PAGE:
That “fixed” part could be changed a variety of ways. For example as I mentioned the other day, I began my work life in Maine with part time jobs which gave me a little extra from the fixed part of my income. My work didn’t offer any overtime so from that standpoint, my regular income was fixed. We did get a raise each year. It was the extra things, for some the overtime and for others a part time extra job, that added to that money.

I’ve heard the older people complain about trying to live on their fixed income. Now I’m one of them. It is true that my present income is much less than that I earned while working. But is it fixed? Only to the extent I make it so. This is the first year since I retired I won’t be getting at least a cost of living raise in my Social Security. The SSA has decided the cost of living hasn’t increased so we’re told that the COLA (cost of living adjustment) won’t be given at the end of this year or for next year.

Actually, if I were on the SSA drug plan, the cost of drugs would actually cause me to get less. If the Part B insurance premium increases, I will not get as much next year. And, naturally, if my secondary coverage (Medigap) increases, I’ll make less. Putting all the increases and decreases, small as they may be, together sort of cancels the “fixed” business.

All of that, however, even though I am retired doesn’t mean I have to have fixed income. What I earn is my choice. I could become a greeter at Wal-Mart and other stores also have people in that position. Of course the position isn’t so much to make customers feel welcome, but to maintain control of what comes in and goes out stores.

I’ve never checked, but perhaps there’s work at a call center I could do. Probably since I’ve been a computer network administrator and designer (was never what Novell would call a Certified Engineer) and have repaired computers and fixed software problems, I could start my own small business. I’m not going to make a long list here of all the things, considering my limited mobility, I could do. What I am trying to do is show that I have control over my income. I could settle, as I have, to simply live on my retirement incomes.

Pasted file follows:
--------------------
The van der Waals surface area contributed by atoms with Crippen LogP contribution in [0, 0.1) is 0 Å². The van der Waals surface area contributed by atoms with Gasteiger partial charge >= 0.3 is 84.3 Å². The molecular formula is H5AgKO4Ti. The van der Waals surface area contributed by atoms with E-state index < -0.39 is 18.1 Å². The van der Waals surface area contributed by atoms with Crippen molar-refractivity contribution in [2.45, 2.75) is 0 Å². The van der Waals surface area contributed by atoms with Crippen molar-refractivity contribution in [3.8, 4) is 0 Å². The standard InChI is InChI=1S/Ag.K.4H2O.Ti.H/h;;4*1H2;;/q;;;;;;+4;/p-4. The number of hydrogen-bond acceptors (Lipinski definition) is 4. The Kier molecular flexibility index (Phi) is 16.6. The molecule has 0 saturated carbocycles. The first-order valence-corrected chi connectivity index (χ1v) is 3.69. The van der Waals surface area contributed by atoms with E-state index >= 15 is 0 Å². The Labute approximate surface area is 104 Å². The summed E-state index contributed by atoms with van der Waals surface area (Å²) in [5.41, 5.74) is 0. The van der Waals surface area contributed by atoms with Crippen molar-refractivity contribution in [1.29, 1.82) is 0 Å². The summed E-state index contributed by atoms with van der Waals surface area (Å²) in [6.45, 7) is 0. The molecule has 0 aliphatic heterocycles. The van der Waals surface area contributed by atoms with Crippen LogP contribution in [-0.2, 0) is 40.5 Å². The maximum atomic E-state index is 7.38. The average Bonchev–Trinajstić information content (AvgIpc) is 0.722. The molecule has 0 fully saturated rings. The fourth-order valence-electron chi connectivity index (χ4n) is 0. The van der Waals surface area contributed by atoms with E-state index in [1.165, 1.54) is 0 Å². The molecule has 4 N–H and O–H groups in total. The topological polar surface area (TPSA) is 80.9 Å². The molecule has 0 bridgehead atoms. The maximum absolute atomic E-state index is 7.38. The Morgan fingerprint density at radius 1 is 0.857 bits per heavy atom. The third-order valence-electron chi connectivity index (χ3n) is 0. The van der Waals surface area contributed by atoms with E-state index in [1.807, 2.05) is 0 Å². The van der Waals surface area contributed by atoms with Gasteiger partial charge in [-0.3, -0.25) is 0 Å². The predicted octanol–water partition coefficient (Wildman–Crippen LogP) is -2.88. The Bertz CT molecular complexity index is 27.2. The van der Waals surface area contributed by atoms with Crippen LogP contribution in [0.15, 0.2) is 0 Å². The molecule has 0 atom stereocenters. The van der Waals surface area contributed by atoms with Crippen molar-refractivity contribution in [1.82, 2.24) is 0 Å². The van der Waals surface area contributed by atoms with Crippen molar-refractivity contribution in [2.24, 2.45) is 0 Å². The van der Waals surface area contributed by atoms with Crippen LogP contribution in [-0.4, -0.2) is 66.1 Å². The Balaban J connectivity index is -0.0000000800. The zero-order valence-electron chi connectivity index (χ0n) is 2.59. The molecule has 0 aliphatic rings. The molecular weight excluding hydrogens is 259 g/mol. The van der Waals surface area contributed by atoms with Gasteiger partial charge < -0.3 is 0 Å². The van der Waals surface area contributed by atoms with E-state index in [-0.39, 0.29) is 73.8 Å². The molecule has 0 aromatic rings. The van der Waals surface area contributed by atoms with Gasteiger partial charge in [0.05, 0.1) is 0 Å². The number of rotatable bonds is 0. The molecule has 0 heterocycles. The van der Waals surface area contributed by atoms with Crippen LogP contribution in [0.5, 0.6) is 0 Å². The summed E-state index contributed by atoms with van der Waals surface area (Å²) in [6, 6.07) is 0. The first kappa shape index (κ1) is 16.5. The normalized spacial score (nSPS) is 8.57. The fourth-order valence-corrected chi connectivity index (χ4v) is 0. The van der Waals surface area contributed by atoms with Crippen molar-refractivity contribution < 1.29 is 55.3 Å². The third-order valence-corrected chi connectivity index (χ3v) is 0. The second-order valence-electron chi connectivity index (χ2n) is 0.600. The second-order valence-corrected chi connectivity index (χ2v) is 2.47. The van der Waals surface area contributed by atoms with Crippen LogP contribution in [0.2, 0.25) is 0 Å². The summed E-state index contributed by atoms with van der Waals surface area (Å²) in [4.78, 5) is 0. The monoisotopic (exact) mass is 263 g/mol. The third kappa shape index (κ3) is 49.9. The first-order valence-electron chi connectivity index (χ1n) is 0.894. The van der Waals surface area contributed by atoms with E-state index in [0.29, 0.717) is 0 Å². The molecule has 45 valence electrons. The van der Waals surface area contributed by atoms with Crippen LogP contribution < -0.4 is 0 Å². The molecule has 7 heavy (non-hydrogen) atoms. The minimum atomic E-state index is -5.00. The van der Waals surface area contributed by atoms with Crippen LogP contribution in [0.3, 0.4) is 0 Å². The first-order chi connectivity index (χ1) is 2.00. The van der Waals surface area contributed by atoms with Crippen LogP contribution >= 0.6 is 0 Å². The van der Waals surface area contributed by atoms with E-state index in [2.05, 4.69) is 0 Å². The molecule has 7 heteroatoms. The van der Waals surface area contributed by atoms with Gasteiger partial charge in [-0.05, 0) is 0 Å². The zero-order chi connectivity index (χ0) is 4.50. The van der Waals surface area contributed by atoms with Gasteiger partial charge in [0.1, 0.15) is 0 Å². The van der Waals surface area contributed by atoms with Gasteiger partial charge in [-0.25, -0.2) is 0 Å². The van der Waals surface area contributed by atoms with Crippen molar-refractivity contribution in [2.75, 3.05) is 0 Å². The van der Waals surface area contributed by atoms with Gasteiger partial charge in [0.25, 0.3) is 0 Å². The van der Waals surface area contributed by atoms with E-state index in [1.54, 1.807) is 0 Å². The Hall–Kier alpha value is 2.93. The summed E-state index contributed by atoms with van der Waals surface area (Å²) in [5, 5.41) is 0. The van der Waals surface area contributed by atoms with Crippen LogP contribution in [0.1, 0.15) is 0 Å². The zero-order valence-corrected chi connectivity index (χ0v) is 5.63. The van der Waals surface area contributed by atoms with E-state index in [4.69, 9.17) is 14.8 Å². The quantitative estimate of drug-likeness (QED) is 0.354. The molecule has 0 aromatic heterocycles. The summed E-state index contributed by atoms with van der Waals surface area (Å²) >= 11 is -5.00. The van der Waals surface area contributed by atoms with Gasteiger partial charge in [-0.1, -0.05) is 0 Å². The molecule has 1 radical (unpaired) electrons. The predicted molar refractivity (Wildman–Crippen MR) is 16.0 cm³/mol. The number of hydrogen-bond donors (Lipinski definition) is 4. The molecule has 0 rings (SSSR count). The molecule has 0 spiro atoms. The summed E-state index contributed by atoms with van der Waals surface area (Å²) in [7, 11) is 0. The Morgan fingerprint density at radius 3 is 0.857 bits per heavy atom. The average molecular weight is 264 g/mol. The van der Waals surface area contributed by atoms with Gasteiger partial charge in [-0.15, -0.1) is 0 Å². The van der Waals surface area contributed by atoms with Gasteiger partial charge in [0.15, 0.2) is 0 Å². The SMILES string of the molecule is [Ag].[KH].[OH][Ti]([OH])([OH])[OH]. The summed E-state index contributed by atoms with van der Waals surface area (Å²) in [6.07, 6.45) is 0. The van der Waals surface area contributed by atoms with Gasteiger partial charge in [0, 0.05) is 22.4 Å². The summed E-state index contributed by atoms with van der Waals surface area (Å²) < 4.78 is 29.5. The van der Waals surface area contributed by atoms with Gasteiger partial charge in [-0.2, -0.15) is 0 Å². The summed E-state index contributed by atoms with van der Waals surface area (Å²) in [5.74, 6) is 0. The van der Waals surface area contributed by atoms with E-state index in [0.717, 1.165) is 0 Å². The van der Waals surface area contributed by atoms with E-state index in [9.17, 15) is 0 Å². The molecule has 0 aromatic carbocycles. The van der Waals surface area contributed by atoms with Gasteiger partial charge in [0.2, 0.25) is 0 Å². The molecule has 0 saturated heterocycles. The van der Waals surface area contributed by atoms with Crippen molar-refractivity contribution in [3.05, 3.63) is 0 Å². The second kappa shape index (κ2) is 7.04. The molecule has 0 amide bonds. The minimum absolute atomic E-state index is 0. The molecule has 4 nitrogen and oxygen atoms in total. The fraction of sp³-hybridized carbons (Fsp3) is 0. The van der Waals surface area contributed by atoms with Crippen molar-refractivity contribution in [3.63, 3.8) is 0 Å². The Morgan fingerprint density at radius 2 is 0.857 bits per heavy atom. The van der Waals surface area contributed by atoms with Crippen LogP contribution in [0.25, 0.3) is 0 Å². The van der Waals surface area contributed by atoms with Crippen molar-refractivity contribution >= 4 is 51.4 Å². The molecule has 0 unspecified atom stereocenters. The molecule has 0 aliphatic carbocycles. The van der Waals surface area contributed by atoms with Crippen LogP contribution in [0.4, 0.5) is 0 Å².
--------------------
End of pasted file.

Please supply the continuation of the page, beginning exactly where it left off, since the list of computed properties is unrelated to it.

Gator Wife is a good example of how retired folk can manage their income. She retired a few years ago from a very good position as an office manager and earned a reasonably good wage. But she didn’t want to just sit around and do nothing, so she got an entry level pay part time job at a supermarket. The income helps but her being able to keep busy helps her even more.

So today a bunch of us on a “fixed” income will meet, solve the world and Red Sox problems, laugh over things now taking place in our former workplace, catch up on each other’s lives, and just have some good conversation. All that will make the food taste really good, too.


Tuesday, August 25, 2009

Oh, those cell phones

The weather people tell us our weather should be on the rather nice side today with the heat and humidity returning briefly tomorrow followed by a real drop in those temperatures. We did get some rain, quite a lot actually, yesterday afternoon, but the day wasn't too bad for the most part.

Now I have to take this old body and all the humidity, or is dew point the more "in" word these days?, and see how the recent weather translates into activity at my senior fitness session. I'm going there with some mixed emotions; but if the last session is any indication, all will be just fine.

I have had a cell phone for several years, as have many people. I had no use for one until I had my health episodes back in 2001 when our family decided to get one “just in case” we have an emergency. I picked up a family plan for the three of us who live in Maine. None of us uses the phones very often. In fact, the family plan I bought gave us just 300 minutes a month to split among us. My guess would be we haven’t used a total of 300 minutes since we first signed up. Heavy phone users we are not.

Shortly after we got the phones, I was heading from my home to Gator Daughter’s home. I wanted to give the phone a try so shortly after getting on the Scarborough Connector to I-295, I called her. We had a nice conversation but I remember absolutely nothing of the ride. I don’t remember leaving the Connector for the main highway. I have no recollection of leaving the highway on the Washington Avenue exit ramp. I don’t remember turning into GD’s driveway. I shut down the phone after I had arrived and sat there for a few moments wondering, “How did I get here?” I was, apparently, a distracted driver and could have put many people in jeopardy.